Some facts about counselling
- Talking with a counsellor offers a psychological space that friends or family cannot provide. The ‘severity’ of a problem is relative – ie, if something is not right, it is not right – counselling is valid whether concern is minimal or overwhelming.
- People who engage in the counselling process often find it useful, although sometimes challenging. Talking with a trained professional can help.
- Counselling can enable you to help make sense of events or experiences and explore options for change by providing a specific opportunity where you will be heard and respected.
- Counsellors don’t normally give advice and counselling is not necessarily a cure-all, but it can be useful.
People use counselling for different reasons. Some examples include:
- To help work out why they feel low or depressed so they can feel better
- To understand why they behave in the ways they do so they can choose to change
- To manage their anxiety/stress better
- To work through a trauma or bereavement
- To improve their self esteem and confidence
- To look at how they relate with others
- To explore how they could function better
Counselling can help you to focus on, and understand more clearly, issues that concern you. By respecting your values, choices and lifestyle, the counsellor can work together with you towards making choices or changes that are right for you.
A counselling appointment is a chance to look in depth at your concerns, think about the cause of your difficulty, consider the feelings and emotions you may be experiencing as a result, and exploring different ways to improve your situation, by drawing on your inner strengths and resources.
The Counselling Service
The aim: The service provides an opportunity for all students and staff at the University of Warwick to access professional therapeutic counselling so that they may better develop and fulfil their personal, academic and professional potential.
The Counselling Service works to the University of Warwick's Equality, Diversity and Inclusion policies and as such we believe that every individual in our University community should be treated with dignity and respect and be part of a working and learning environment that is free from barriers, regardless of age, disability, gender reassignment, race, religion or belief, sex (gender identity), sexual orientation, marriage or civil partnership and pregnancy or maternity status.
There is a team of counsellors working to provide a comprehensive counselling service for the University of Warwick. People from all departments use the Counselling Service. Our experience tells us that for some people one counselling session is sufficient, whereas some people benefit from a follow up session. Some people may benefit from a course of counselling.
There are various theoretical models that influence the way in which the counsellors may work with you. Some key models currently used in the Counselling Service include: person-centred, cognitive behavioural (CBT) and integrative using a range of tools and techniques including solution focused work; EFT, ACT, REBT, and many more.
The Counselling Service is situated Westwood House on the Westwood Campus. http://www2.warwick.ac.uk/services/its/servicessupport/web/interactivemap
- call in (term time) between 8.30am and 5.00pm Monday, Wednesday and Friday and from 8.00am to 8.00pm on Tuesdays and Thursdays. In vacation time, call in between 8.30am and 5.00pm Monday to Friday.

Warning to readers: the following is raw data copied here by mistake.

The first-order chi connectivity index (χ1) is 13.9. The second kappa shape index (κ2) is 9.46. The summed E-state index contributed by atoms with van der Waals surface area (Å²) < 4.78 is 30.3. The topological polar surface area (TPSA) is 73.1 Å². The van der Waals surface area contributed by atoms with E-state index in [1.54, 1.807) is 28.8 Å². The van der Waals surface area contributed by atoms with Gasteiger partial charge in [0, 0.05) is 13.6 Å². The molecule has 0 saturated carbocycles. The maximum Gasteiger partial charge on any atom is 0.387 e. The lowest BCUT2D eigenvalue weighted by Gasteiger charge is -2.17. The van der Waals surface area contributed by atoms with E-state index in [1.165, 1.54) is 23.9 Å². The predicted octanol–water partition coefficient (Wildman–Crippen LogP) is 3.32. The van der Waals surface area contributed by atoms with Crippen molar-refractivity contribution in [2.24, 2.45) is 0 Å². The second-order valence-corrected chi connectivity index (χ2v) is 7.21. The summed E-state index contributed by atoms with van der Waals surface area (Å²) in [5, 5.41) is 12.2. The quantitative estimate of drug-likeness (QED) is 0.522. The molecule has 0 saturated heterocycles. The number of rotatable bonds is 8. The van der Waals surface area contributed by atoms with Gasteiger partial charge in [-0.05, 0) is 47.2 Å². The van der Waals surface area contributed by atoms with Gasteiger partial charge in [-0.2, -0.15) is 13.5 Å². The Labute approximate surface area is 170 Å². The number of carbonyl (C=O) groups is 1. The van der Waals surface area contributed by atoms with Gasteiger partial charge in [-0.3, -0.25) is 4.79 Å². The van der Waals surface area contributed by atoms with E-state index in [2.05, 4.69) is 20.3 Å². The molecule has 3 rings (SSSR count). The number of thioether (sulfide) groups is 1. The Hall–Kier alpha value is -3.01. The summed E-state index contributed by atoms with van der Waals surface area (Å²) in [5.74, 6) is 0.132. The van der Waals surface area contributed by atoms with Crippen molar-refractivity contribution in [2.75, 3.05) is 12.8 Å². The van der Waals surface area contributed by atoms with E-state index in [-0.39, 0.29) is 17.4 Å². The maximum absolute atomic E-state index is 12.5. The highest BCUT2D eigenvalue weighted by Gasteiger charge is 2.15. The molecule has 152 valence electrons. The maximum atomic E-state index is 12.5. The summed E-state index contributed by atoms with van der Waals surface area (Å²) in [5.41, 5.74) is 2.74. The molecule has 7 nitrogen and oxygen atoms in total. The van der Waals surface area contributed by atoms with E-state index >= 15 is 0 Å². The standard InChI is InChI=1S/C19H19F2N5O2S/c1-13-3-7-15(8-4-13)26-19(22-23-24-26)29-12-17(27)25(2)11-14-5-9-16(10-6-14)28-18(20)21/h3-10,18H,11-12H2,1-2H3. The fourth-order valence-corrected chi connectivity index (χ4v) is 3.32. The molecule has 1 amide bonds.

- telephone 024 76523761 (external) or 23761 (internal). An answer machine can record your message if the phone is not staffed.
- e-mail (admin/enquiries) to email@example.com
NB: The Counselling Service runs during vacations although less staff may be available. The Service is closed on Bank Holidays and when the University is not open (eg over the Christmas Period).
If you consider that you need urgent attention, you may need to consider arranging an urgent appointment with your GP. If you have a problem which you regard as acute, there are other agencies that may be better equipped to support you. If your problem is a severe mental health issue, contact the Crisis and Resolution Home Treatment Team on 0845 6044000 for an urgent mental health assessment. If you feel that you want to talk over your problems confidentially, the Samaritans can be contacted 24/7 on 08457 909090, or alternatively the Mental Health Matters helpline on 0800 616171 (also providing an online chat service at http://www.mentalhealthmatters.com/our-services/helpline-services/time-online/ ).
For more information:
Samaritans Tel 08457 909090 http://www.samaritans.org
You may like to try:
'It gets brighter' - information and videos on dealing with mental health difficulties: http://www.itgetsbrighter.org/
To hear a counsellor talking about what a first counselling session might include (please note this does not feature a Warwick University Counsellor): http://www.studentminds.org.uk/depression-support.html
To hear some students talking about what helped them overcome mental health difficulties:
The University of Warwick cannot be responsible for the content of other websites
Thank you so much, counselling with (the counsellor) has improved my self-esteem, made me happier and made me more accepting of myself. Counselling was a very good decision for me, thank you for everything."
"The Counselling Service is in a discreet location and the venue itself is very relaxing. The waiting room in paticular is fantastic: the inspirational quotes were great."
"Friendly and welcoming, non-judgemental."
Quotes from the Service Evaluation Questionnaire